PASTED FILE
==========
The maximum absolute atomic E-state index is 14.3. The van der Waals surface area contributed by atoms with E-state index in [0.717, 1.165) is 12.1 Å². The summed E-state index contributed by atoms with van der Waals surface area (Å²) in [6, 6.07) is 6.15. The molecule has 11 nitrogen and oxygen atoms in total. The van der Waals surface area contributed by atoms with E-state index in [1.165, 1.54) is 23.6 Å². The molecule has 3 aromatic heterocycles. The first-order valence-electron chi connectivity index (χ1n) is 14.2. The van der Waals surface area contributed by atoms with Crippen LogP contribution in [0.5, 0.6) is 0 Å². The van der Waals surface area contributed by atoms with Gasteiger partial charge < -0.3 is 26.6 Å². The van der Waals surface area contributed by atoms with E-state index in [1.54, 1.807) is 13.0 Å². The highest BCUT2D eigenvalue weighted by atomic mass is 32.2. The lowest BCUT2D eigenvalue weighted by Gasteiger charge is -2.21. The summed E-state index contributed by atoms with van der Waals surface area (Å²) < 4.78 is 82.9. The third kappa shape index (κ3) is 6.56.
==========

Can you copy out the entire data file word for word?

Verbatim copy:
The maximum absolute atomic E-state index is 14.3. The van der Waals surface area contributed by atoms with E-state index in [0.717, 1.165) is 12.1 Å². The summed E-state index contributed by atoms with van der Waals surface area (Å²) in [6, 6.07) is 6.15. The molecule has 11 nitrogen and oxygen atoms in total. The van der Waals surface area contributed by atoms with E-state index in [1.165, 1.54) is 23.6 Å². The molecule has 3 aromatic heterocycles. The first-order valence-electron chi connectivity index (χ1n) is 14.2. The van der Waals surface area contributed by atoms with Crippen LogP contribution in [0.5, 0.6) is 0 Å². The van der Waals surface area contributed by atoms with Gasteiger partial charge < -0.3 is 26.6 Å². The van der Waals surface area contributed by atoms with E-state index in [1.54, 1.807) is 13.0 Å². The highest BCUT2D eigenvalue weighted by atomic mass is 32.2. The lowest BCUT2D eigenvalue weighted by Gasteiger charge is -2.21. The summed E-state index contributed by atoms with van der Waals surface area (Å²) < 4.78 is 82.9. The third kappa shape index (κ3) is 6.56.